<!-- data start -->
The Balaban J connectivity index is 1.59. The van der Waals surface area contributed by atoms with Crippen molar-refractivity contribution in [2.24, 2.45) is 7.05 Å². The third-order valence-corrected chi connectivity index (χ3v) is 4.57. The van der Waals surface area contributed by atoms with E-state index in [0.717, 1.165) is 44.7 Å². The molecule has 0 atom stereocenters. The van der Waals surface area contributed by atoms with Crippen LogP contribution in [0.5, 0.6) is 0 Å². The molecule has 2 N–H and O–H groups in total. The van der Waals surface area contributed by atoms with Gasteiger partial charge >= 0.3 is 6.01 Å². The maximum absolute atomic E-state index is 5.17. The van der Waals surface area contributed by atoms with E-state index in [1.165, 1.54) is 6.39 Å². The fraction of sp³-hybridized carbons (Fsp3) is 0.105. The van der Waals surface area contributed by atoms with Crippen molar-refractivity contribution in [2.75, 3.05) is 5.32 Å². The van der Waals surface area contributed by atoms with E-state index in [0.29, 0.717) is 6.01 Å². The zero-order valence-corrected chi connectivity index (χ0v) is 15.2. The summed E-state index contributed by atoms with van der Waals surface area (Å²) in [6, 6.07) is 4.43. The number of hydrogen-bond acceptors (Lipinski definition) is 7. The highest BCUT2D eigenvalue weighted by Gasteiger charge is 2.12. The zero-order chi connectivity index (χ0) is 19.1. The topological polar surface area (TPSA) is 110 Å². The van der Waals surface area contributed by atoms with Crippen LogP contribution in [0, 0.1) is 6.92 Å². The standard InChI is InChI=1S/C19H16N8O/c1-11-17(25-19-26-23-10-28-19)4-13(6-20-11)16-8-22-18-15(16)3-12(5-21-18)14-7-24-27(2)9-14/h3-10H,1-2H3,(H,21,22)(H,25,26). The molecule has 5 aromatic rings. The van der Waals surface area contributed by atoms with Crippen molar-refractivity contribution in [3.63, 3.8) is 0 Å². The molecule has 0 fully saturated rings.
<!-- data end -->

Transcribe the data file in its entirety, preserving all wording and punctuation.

The Balaban J connectivity index is 1.59. The van der Waals surface area contributed by atoms with Crippen molar-refractivity contribution in [2.24, 2.45) is 7.05 Å². The third-order valence-corrected chi connectivity index (χ3v) is 4.57. The van der Waals surface area contributed by atoms with E-state index in [0.717, 1.165) is 44.7 Å². The molecule has 0 atom stereocenters. The van der Waals surface area contributed by atoms with Crippen LogP contribution in [0.5, 0.6) is 0 Å². The molecule has 2 N–H and O–H groups in total. The van der Waals surface area contributed by atoms with Gasteiger partial charge >= 0.3 is 6.01 Å². The maximum absolute atomic E-state index is 5.17. The van der Waals surface area contributed by atoms with E-state index in [1.165, 1.54) is 6.39 Å². The fraction of sp³-hybridized carbons (Fsp3) is 0.105. The van der Waals surface area contributed by atoms with Crippen molar-refractivity contribution in [2.75, 3.05) is 5.32 Å². The van der Waals surface area contributed by atoms with E-state index in [0.29, 0.717) is 6.01 Å². The zero-order valence-corrected chi connectivity index (χ0v) is 15.2. The summed E-state index contributed by atoms with van der Waals surface area (Å²) in [6, 6.07) is 4.43. The number of hydrogen-bond acceptors (Lipinski definition) is 7. The highest BCUT2D eigenvalue weighted by Gasteiger charge is 2.12. The zero-order chi connectivity index (χ0) is 19.1. The topological polar surface area (TPSA) is 110 Å². The van der Waals surface area contributed by atoms with Crippen LogP contribution in [0, 0.1) is 6.92 Å². The standard InChI is InChI=1S/C19H16N8O/c1-11-17(25-19-26-23-10-28-19)4-13(6-20-11)16-8-22-18-15(16)3-12(5-21-18)14-7-24-27(2)9-14/h3-10H,1-2H3,(H,21,22)(H,25,26). The molecule has 5 aromatic rings. The van der Waals surface area contributed by atoms with Crippen molar-refractivity contribution in [3.63, 3.8) is 0 Å². The molecule has 0 fully saturated rings.